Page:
California worker misclassification case focuses on overtime pay

On Behalf of | Mar 10, 2016 | Employment Litigation |

Some workers in California and elsewhere across the country are legally entitled to receive overtime pay and related benefits when they cross an hours-worked threshold relevant to a particular pay period.

They don’t always receive it. And when they don’t, their complaints concerning the alleged bad-faith behavior of employers t often lead to wage-and-hour-based lawsuits regarding misclassification. That was the case in a recent lawsuit against a company that owns IHOP and Applebee’s restaurants. 

That misclassification component is often important — indeed, the key consideration — in an employment lawsuit focused upon an overtime dispute.  (Another very common form of misclassification lawsuit, important to our transportation clients, is when an independent contractor claims to have been an employee.)

The federal Fair Labor Standards Act mandates that workers deemed nonexempt from its provisions are lawfully entitled to overtime pay. The FLSA is supplemented in California by additional worker-protective state law that addresses the same subject.

The question of exempt versus nonexempt is often marked by murky parameters and conflicting versions of reality that are presented by the worker and his or her employer, respectively.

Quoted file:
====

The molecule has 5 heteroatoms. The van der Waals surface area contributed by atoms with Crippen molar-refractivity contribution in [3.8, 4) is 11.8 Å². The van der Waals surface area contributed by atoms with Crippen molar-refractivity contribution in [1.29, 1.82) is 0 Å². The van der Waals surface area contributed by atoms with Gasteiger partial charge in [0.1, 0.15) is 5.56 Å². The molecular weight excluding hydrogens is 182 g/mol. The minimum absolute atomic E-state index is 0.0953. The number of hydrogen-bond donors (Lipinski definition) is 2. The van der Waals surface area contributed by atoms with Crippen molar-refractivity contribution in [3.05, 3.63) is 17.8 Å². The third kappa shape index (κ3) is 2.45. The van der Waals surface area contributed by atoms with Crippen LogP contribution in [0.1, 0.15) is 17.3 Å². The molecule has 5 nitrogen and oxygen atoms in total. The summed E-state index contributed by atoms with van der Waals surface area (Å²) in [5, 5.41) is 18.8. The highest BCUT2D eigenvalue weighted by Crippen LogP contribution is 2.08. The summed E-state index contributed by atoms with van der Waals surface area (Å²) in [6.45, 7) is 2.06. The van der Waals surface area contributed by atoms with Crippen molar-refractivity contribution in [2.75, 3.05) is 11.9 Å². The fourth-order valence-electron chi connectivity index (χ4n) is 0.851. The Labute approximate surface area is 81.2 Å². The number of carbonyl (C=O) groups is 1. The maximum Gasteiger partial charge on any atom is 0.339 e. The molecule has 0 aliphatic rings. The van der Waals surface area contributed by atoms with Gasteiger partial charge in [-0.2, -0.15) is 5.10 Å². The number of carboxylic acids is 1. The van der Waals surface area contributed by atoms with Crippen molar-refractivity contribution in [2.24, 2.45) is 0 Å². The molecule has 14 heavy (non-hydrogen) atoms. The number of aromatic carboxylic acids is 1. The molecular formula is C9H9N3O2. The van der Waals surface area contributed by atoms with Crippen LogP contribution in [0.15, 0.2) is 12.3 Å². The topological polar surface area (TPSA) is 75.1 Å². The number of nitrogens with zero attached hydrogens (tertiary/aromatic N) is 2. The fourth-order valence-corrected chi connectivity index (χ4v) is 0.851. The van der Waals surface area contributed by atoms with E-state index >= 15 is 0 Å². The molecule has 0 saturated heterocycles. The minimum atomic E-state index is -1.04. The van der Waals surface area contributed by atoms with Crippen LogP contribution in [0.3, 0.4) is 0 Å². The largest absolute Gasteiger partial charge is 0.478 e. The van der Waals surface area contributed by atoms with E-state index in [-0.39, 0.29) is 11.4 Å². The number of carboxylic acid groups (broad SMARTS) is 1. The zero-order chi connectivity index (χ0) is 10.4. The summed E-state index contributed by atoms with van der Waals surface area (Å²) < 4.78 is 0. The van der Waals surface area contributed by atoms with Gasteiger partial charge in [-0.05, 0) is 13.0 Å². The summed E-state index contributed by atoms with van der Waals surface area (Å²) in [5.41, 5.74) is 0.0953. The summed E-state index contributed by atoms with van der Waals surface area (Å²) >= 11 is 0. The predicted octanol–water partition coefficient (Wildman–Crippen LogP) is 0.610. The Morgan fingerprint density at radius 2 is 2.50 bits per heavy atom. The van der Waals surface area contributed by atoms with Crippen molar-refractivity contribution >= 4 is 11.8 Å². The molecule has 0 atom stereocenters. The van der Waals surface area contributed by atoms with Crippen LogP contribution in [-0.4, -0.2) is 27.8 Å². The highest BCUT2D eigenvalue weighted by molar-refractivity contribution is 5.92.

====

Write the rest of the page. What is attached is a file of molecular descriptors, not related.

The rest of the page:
A IHOP/Applbee’s case involving a claim filed in state court by a long-term worker who claims she was unlawfully denied overtime pay and wrongfully terminate from her job centrally spotlights the concept of misclassification and the exempt/nonexempt distinction.

The employer treated her as an exempt employee, which is often the case for workers who are logically seen as managers and command workplace powers typically associated with managerial employees.

The plaintiff has argued otherwise, saying that she was a manager in name only, and that her employer designated her as such to deprive her of earned wages.

The court will have to look at that and make an assessment whether the tag placed on the worker by her employer was correct or, rather, was motivated by an unlawful intent to violate relevant labor laws and skirt payment responsibilities.

Section 1 of the California Wage Orders provide the standards in California for distinguishing between exempt and non-exempt employees. Unfortunately, these standards often require the objective assessment of an experienced attorney to guide employers in the proper classification of their employees.

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